WWOOFing at Fujino Club in Kanagawa, Japan


I had my first WWOOF (WorldWide Opportunities on Organic Farms) experience in late September, and I found it life-changing. I picked Fujino, in Kanagawa, Japan, because of its transition town status, and because I missed Japan dearly. Almost everyday, I watch the NHK World channel, which occasionally features urban farming and/or slow living television programmes. There’s lots to say about this place, so this post kicks off the first of a three-part series on Fujino, Kanagawa.

Fujino is located one hour by train from Tokyo, and it costs around S$17 to commute between these two points by train, and another S$3 by bus to get to Fujino Club, where I chose to WWOOF. Fujino is the first transition town in Japan, and residents are keen to be self sufficient in its energy use, and already have their own unique currency system known as Yorozu – a passbook which logs the exchange of products or services. This town has long attracted creative folks, and is home to many artists.

Fujino Club’s most notable eco features include its EV (electric vehicle) charging station, solar panels and natural farming methods. However, what I found most memorable was the warmth and connection that I felt in the company of its staff, including its owner, Mr Kuwahara, and his wife, Sachiko. I was so sad to leave that I cried on a few occasions.

During my time there, I worked in the Korean kitchen and at the farms, and a couple of times, I helped out with laundry and cleaning the Airbnb residences. All the work I did felt meaningful and I felt fulfilled at the end of the day, especially when staff members express their sincere gratitude. My work experience there taught me valuable lessons about team dynamics, work ethic, and about identity in a community. I realised that it doesn’t matter what type of work one does – e.g. cooking/cleaning, or one’s title. As long as work needs to be done, anyone can step up to fulfil the task, and having an ego about it is not necessary, because all the work that needs to be done is important.

Also, I ended most of my days at the Yamanami onsen (hot springs) down the road, the perfect way to wind down and recharge before dinner time. Fujino Club gives its WWOOFers two onsen tickets a week – a much appreciated bonus!


The restaurant is cosy, and features beautiful calligraphy by Sachiko, and art work by local painters, potters and sculptors.


The restaurant offers such lovely views, everyday I got to marvel at this.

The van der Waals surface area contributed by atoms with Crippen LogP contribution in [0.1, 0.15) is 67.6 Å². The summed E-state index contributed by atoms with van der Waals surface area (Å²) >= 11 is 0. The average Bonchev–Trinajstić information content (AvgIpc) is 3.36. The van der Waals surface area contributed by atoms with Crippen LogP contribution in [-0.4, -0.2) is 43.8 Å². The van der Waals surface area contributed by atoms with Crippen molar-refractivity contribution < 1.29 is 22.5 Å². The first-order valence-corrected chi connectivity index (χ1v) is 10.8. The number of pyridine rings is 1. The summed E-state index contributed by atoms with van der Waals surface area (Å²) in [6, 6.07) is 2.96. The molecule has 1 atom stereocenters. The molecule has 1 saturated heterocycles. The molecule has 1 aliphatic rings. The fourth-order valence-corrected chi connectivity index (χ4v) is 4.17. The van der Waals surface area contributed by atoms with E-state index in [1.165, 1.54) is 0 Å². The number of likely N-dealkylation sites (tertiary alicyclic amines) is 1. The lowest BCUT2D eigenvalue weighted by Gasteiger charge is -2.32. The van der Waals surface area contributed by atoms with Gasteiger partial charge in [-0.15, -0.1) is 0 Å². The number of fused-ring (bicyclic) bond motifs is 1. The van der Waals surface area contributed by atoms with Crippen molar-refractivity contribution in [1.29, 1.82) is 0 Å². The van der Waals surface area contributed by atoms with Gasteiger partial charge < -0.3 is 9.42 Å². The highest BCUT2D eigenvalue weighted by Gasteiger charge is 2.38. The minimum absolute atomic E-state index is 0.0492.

There is also a tennis court on the premises for those who enjoy sports.


Fujino Club’s Farms

Fujino Club has the largest amount of productive farm land in Fujino. They have a few farms, including a relatively large tea plantation, where I spent some time weeding. The most common weeds here included wild soybean and bamboo, also I spotted the odd wandering jew – all of these are invasive creeping plants. At one point, Fujino Club farmer, Mr Miyamoto, pulled out a Kozo plant and showed it to the other WWOOFer, Shermaine, and myself. Kozo belongs to the Mulberry family, and its bark is used in making paper.

Have a look at the gorgeous Higanbana, or spider lily, growing on the edge of the tea plantation. It’s believed that it was originally brought into Japan from China as a food source, and planted between rows of rice fields in case rice harvests do not fare well, and it can be consumed instead. Also, it is said that because the bulbs are poisonous, it deters moles from damaging crops.

20160923_15204820160923_151004Here is another of their farms, and the largest plot of land that grows edible plants. I call it the Kaki (persimmon) farm because I can’t remember its official name. This farm has a persimmon tree at the entrance. Fujino Club is one of several local organisations that are part of an initiative called Free Charge, which offers free power to anyone – usually for devices. Farming is a rain or shine event, as you can see below.

20160926_15035420160923_14274720160920_13184220160926_131828They also have a grain farm. Below, you can see that the quinoa and amaranth plants have been blown over by the typhoon.

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Lastly, here is the farm located on the restaurant premises. I did some epic weeding and found a lady beetle, a sign of a healthy ecosystem.


Farm Work

Other than weeding, we spent a bit of time in the greenhouse transplanting seedlings – either for sale or for the farm, and harvesting vegetables for the supermarket. The harvested vegetables then have to be washed, weighed, bagged and price labelled before delivery to the supermarket.


Here’s Mr Miyamoto, focused on planting teeny tiny onion seeds.


Kitchen work